What’s going to happen when the iPhone 8 is a flop?
By Chris Mills
Right now, technology analysts are falling over themselves to roll back overly optimistic sales predictions for the iPhone 8. Apple’s share price has been hitting record highs thanks to hype that’s building up around the iPhone 8, which has been regarded thus far as the biggest iPhone upgrade since the original.
Fundamentally, Apple is facing two problems: a shortage of supply thanks to the unique components necessary to make a fancy new iPhone; and lower demand for the iPhone 8 than had originally been predicted. Of the two, it’s the second that’s going to be a bigger problem.
Deutsche Bank analysts recently published a report saying that the iPhone 8 will have “disappointing” sales. That might not sound like a big deal, but it’s fighting words leveled against the world’s most valuable company, by a major analyst no less.
The justification comes around a re-analysis of the number of people who are likely to make the jump from a current smartphone to the iPhone 8. “Given most smartphones are now refreshed on a roughly 2.7 year cycle, we think FY-18 should be measured against FY-15,” they continued. “Our installed base estimates suggest Apple could ship about 230M iPhones in FY-18. However, Street expectations are modeling shipments of 244M units, implying an additional 13M iPhones shipments beyond refresh.”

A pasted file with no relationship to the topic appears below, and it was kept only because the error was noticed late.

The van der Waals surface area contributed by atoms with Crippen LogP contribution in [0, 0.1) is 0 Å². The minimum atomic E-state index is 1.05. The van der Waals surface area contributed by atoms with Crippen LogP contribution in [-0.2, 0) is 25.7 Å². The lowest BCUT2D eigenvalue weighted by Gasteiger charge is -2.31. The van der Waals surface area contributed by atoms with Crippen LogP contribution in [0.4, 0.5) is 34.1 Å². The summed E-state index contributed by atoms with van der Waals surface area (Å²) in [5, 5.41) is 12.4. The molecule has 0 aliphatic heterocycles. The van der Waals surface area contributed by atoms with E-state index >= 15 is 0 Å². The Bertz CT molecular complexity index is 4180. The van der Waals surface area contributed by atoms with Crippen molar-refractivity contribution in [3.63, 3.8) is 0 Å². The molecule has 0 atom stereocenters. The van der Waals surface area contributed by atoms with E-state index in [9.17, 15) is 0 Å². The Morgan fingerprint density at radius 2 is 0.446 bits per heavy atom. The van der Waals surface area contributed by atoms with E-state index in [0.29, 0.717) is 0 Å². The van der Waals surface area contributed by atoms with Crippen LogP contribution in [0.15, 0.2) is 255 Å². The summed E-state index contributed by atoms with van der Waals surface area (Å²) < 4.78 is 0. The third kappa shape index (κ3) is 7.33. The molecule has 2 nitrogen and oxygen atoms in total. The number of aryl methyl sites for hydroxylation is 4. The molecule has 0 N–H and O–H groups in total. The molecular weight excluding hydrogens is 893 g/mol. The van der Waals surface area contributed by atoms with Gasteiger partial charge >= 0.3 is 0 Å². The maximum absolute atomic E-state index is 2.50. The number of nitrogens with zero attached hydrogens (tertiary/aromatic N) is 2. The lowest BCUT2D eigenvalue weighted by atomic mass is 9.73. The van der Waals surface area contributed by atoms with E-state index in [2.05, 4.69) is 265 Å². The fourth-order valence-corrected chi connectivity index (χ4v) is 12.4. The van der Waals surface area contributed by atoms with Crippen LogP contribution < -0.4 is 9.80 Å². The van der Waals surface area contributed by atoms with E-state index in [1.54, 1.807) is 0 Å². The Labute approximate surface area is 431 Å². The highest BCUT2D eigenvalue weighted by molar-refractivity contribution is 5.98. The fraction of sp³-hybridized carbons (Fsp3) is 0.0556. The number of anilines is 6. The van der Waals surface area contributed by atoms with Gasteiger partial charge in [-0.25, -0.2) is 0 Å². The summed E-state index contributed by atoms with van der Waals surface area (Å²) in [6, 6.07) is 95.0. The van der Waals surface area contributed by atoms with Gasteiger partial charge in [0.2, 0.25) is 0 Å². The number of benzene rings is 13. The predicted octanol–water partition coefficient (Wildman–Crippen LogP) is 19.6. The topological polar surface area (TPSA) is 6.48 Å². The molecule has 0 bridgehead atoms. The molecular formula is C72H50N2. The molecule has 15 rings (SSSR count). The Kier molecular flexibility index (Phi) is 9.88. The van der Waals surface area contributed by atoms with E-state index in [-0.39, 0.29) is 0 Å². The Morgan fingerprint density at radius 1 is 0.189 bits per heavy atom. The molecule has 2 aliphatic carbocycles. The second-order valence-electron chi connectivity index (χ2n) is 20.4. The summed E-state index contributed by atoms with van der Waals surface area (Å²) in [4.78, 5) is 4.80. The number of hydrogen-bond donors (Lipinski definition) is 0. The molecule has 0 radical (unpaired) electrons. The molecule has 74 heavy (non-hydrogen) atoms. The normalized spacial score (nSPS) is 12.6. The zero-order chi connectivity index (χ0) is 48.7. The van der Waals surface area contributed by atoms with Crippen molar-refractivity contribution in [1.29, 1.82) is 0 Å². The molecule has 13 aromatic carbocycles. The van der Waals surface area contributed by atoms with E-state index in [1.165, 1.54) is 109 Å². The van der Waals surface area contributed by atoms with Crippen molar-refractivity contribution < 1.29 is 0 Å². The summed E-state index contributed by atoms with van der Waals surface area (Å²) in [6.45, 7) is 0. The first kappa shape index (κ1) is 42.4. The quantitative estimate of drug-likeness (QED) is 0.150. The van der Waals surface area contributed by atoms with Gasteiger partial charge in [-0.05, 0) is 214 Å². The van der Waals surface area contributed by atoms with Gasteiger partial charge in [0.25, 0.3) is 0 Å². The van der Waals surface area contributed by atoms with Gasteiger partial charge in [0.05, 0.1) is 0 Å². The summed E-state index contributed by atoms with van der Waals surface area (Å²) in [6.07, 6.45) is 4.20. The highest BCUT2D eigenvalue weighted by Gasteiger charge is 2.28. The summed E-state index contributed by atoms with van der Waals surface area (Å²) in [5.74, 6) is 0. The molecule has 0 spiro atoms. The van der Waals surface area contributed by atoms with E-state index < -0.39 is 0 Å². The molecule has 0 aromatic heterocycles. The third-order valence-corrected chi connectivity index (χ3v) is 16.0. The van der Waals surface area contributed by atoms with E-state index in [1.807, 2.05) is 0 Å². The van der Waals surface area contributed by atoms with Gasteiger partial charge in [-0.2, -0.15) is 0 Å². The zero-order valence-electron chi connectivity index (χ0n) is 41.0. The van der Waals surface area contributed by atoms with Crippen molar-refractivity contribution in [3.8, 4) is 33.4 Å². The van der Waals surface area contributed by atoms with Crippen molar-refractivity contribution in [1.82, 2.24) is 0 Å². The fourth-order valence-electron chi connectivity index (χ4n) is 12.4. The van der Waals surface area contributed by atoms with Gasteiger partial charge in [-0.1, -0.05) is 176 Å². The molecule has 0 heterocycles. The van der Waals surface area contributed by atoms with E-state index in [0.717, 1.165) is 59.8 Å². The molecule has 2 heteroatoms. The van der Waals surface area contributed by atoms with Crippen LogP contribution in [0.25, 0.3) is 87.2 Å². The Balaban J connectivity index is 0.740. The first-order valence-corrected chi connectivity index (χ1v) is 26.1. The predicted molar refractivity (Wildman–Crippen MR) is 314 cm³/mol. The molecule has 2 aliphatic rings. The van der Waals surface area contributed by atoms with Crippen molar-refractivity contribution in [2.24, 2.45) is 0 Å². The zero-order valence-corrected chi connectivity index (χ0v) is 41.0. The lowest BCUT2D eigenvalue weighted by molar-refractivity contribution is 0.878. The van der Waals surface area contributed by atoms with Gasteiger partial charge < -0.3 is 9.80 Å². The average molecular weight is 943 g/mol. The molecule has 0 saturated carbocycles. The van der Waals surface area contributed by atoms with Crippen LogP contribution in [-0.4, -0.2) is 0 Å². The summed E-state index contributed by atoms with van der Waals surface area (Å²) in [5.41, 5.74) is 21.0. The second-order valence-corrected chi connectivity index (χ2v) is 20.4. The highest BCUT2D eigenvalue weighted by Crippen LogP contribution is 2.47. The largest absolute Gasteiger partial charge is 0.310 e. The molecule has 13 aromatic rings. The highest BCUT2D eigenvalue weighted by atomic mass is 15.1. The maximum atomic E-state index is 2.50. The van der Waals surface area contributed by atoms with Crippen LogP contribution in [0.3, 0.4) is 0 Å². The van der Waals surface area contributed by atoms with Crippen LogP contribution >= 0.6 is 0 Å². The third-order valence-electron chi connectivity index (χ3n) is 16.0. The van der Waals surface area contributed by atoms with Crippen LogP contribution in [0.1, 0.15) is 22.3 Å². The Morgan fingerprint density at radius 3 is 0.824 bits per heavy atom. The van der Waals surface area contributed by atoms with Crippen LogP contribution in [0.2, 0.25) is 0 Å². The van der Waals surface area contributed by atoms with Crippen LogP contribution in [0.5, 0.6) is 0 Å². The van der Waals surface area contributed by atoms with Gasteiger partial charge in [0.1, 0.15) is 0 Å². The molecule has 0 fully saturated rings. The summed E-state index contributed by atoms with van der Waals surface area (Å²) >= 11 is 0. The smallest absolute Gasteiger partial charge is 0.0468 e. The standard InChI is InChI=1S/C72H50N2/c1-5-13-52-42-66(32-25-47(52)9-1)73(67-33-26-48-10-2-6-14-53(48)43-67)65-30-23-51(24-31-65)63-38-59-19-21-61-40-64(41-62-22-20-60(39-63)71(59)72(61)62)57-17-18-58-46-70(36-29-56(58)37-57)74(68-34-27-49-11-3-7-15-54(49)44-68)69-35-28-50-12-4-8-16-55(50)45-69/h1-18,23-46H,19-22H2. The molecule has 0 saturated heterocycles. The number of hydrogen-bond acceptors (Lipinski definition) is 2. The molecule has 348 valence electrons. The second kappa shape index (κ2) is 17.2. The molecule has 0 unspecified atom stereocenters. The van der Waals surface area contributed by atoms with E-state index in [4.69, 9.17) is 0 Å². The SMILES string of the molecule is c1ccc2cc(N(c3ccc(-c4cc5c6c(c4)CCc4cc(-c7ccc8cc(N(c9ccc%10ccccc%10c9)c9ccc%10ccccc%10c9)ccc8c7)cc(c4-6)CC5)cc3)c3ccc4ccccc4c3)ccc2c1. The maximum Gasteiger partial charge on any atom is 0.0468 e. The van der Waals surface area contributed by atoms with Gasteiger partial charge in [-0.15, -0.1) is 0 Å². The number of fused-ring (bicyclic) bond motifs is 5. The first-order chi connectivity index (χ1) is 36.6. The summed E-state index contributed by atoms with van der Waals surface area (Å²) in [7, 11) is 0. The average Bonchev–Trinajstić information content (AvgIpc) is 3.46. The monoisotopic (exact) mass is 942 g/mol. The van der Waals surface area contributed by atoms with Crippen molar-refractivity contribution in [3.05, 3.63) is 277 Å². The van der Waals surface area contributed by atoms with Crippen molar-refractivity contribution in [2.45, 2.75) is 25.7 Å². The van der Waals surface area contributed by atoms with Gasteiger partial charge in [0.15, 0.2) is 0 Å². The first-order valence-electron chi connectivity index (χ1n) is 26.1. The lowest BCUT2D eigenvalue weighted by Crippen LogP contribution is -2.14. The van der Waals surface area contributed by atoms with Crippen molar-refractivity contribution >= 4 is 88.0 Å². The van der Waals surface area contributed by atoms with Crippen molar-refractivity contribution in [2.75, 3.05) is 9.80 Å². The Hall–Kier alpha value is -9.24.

The problem that Deutsche identified is that compared to the iPhone 6 — the last “super-cycle,” which was driven by a unique combination of events unlikely to happen again — Apple is going to have to improve even more. Missing out on 13 million iPhones might not sound like a big deal relative to sales of 230 million, but when it comes to calculating the share price, the difference is tens of billions of dollars.
The sudden spate of stories about iPhone delays and missing features reeks of “expectation management” by Apple. At about this time last year, a bunch of reports suddenly appeared that confirmed that the iPhone 7 would be ditching the headphone jack.
That was likely a premeditated move by Apple’s communications department to get ahead of the headphone jack controversey. Sure, people still freaked out, but it’s a lot easier to spend four months getting over a hypothetical than it is to deal with a big change coming as a surprise.
This is just speculation, but Apple could well be doing the same thing here. The market (and Apple’s share price) is primed for a massive change in hardware and a super-cycle of upgrades. Anything less is going to be a let-down for investors (and fans!) right now.
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